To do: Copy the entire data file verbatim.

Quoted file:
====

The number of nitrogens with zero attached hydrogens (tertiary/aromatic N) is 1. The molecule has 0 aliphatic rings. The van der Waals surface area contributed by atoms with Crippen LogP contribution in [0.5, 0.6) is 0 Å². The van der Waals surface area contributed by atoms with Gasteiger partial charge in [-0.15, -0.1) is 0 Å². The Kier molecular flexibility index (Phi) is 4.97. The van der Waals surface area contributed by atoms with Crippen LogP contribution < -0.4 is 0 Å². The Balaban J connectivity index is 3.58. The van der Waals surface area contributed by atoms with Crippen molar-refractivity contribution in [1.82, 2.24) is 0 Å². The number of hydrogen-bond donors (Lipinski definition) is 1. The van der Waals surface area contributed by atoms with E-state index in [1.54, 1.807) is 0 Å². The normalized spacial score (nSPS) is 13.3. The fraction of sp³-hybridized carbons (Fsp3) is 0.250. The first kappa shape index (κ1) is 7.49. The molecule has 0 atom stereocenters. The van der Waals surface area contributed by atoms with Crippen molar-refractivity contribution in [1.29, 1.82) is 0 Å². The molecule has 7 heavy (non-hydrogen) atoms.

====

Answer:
The number of nitrogens with zero attached hydrogens (tertiary/aromatic N) is 1. The molecule has 0 aliphatic rings. The van der Waals surface area contributed by atoms with Crippen LogP contribution in [0.5, 0.6) is 0 Å². The van der Waals surface area contributed by atoms with Gasteiger partial charge in [-0.15, -0.1) is 0 Å². The Kier molecular flexibility index (Phi) is 4.97. The van der Waals surface area contributed by atoms with Crippen LogP contribution < -0.4 is 0 Å². The Balaban J connectivity index is 3.58. The van der Waals surface area contributed by atoms with Crippen molar-refractivity contribution in [1.82, 2.24) is 0 Å². The number of hydrogen-bond donors (Lipinski definition) is 1. The van der Waals surface area contributed by atoms with E-state index in [1.54, 1.807) is 0 Å². The normalized spacial score (nSPS) is 13.3. The fraction of sp³-hybridized carbons (Fsp3) is 0.250. The first kappa shape index (κ1) is 7.49. The molecule has 0 atom stereocenters. The van der Waals surface area contributed by atoms with Crippen molar-refractivity contribution in [1.29, 1.82) is 0 Å². The molecule has 7 heavy (non-hydrogen) atoms.